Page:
On 10 October 2022, the Criminal Bar Association (“CBA”) announced that 57% of its members had voted to accept a pay deal proposed by the Government, thereby ending its campaign of collective action in which criminal barristers had withdrawn their labour from the criminal justice system.
The action raised interesting questions about what legal protections, if any, are afforded to self-employed individuals who take collective action to improve working conditions in their profession.
Workers or self-employed?
The situation of criminal barristers is not unique. In the gig economy, it is common for terms and conditions to be set unilaterally by the business platform (e.g. Uber, Deliveroo). Individuals who are engaged by the business platform have no meaningful opportunity to negotiate variations to those terms and conditions.
The best strategy, from the perspective of gig workers, is to seek to vary their terms and conditions by engaging in collective bargaining.
ECHR jurisprudence has established that “the right to bargain collectively with the employer has, in principle, become one of the essential elements of the ‘right to form and join trade unions for the protection of [one’s] interests’” under Article 11: Demir and Baykara Application No.34503/97 (2009) 48 EHRR 54 at .
The application of this principle to gig workers is not straightforward, for two reasons.
First, gig workers are typically classified as self-employed by their contract of engagement, so it can be difficult to identify the “employer” with whom they are entitled to collectively bargain.
Second, if gig workers are not “workers” within the meaning of s.296(1) TULRCA 1992 (which is materially identical to the s.230(3)(b) ERA 1996 definition), then they are precluded from the statutory definition of a trade union, because their organisation would not consist “wholly or mainly of workers”.
As a first step towards securing the right to engage in collective bargaining, gig workers may choose to challenge their employment status. This approach has had varying degrees of success. Most prominently, in Uber v Aslam  UKSC 5,  ICR 657, the Supreme Court held that Uber drivers were workers within the meaning of s.230(3)(b) ERA 1996 because of the degree of control exercised over them by the Uber platform: .
However, determining whether an individual is a “worker” is a highly fact-sensitive inquiry. There is no guarantee that individuals who wish to engage in collective bargaining will persuade an employment tribunal that they fall within the statutory definition. See here for our post discussing some of the complexities in this area. Further, there are some professions, including the barristers’ profession, where there is no dispute that individuals are correctly classified as self-employed.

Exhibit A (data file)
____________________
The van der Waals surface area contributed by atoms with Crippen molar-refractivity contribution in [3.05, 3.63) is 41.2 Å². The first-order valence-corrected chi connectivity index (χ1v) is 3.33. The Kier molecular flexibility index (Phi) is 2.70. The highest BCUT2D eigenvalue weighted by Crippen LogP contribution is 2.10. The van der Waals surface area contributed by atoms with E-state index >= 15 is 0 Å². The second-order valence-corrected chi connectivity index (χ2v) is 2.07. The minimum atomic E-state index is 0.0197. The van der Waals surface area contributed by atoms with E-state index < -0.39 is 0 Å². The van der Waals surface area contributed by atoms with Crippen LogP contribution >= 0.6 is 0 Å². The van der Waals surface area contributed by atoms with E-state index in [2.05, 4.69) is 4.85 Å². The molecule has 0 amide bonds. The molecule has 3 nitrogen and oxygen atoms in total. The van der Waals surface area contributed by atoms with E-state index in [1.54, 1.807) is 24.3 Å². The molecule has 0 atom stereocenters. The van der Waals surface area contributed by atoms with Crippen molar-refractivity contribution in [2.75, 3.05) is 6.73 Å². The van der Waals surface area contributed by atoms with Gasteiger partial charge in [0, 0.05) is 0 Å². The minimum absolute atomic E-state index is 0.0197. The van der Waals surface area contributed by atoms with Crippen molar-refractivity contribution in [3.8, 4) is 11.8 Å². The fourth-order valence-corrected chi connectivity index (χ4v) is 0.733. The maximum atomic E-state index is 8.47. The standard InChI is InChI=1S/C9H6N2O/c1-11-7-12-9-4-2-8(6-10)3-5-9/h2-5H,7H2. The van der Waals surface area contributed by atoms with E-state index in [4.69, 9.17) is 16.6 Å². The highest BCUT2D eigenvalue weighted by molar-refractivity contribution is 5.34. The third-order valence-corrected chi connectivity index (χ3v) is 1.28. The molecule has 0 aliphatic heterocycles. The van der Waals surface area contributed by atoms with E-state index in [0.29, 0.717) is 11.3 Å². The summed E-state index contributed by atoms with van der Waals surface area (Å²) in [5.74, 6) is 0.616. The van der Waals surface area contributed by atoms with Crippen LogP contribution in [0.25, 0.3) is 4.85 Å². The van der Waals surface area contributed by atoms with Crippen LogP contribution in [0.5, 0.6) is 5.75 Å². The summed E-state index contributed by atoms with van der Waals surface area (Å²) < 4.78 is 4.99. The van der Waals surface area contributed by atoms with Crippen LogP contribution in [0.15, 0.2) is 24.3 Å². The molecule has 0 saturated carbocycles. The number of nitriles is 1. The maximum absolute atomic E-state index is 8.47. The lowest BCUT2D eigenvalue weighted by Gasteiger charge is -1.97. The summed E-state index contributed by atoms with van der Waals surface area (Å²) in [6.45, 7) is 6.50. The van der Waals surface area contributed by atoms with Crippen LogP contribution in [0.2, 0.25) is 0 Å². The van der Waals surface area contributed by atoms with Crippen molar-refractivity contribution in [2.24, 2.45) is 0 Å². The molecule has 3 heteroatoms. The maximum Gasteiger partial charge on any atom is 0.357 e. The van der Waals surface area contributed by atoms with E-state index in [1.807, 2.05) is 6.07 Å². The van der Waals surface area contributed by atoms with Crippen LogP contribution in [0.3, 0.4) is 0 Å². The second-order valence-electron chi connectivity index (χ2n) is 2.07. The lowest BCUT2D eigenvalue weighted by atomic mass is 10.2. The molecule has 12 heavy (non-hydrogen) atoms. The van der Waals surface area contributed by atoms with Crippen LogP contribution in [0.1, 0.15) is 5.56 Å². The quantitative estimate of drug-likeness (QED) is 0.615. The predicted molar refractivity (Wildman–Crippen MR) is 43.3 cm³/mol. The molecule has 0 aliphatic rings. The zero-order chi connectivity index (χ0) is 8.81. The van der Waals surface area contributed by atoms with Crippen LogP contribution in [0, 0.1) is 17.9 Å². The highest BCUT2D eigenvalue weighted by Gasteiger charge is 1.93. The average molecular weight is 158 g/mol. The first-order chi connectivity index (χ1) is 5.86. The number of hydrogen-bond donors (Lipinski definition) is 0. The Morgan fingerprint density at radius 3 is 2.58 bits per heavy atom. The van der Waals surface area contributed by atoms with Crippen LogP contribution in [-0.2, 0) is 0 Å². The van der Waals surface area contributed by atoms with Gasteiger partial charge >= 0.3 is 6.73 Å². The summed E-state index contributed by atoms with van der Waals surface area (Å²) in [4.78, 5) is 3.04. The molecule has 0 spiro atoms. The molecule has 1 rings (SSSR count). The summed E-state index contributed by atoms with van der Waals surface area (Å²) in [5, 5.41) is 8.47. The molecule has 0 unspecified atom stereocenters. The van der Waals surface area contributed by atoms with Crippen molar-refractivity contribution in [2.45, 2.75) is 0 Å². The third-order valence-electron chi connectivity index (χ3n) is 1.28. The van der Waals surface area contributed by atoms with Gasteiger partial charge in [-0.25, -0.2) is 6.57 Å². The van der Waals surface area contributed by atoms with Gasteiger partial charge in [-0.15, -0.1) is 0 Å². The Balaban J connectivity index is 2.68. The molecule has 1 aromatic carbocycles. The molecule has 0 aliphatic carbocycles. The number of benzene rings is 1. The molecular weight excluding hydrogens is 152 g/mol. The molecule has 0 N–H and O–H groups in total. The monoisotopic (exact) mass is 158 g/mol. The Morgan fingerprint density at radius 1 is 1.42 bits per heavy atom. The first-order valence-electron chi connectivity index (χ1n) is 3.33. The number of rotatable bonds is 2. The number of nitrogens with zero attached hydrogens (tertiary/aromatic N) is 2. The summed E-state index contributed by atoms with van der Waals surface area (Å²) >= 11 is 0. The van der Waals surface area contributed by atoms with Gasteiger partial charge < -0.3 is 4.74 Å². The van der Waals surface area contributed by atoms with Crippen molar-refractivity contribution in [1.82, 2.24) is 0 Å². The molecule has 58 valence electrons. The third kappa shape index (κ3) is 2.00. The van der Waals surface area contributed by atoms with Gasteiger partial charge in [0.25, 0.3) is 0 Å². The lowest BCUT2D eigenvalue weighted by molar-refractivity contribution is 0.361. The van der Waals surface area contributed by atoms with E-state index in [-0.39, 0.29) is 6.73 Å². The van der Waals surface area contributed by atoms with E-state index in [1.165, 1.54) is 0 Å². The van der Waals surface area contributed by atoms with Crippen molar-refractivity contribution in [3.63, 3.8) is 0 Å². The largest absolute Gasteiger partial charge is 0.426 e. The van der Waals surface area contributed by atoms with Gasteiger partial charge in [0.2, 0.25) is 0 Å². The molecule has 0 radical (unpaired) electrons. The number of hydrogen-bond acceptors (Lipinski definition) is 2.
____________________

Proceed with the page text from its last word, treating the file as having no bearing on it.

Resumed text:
The Article 11 rights of the self-employed
In 2017, the Independent Workers’ Union of Great Britain (“IWGB”) applied to the Central Arbitration Committee (“the CAC”) to be recognised by Deliveroo for collective bargaining in respect of a group of Deliveroo riders. The CAC refused the application on the basis that the riders were not “workers”. The CAC found that the riders’ contracts did not impose an obligation to personally perform their services, as the contracts permitted the use of substitute riders.
On appeal in IWGB v CAC and Deliveroo  EWCA Civ 952, IWGB argued that the riders fell within the scope of protection of Article 11 and, further, that Article 11 gave IWGB the right to seek compulsory recognition under the TULRCA procedure.
Article 11 ECHR provides:
Everyone has the right to freedom of peaceful assembly and to freedom of association with others, including the right to form and to join trade unions for the protection of his interests.
The Court of Appeal noted that it was to some extent in “virgin territory” in considering what Article 11 rights, if any, were to be enjoyed in app-based relationships such as that between Deliveroo and its riders: . Underhill LJ referred to the European Court of Justice (“CJEU”) case law on worker status, reasoning that the ECtHR habitually refers to international jurisprudence where appropriate: . In B v Yodel Delivery Network C-692/19, the CJEU held that a discretion to use substitutes is a factor which negates the existence of a subordinate relationship between an individual and his putative employer: [35-38], . Underhill LJ reasoned that the CJEU’s approach gave an indication of the approach likely to be taken to worker status issues by Strasbourg: . The Court of Appeal therefore held that the domestic approach of requiring “personal service” to satisfy the definition of “worker” under s.296(1) TULRCA was consistent with the requirements of Article 11: .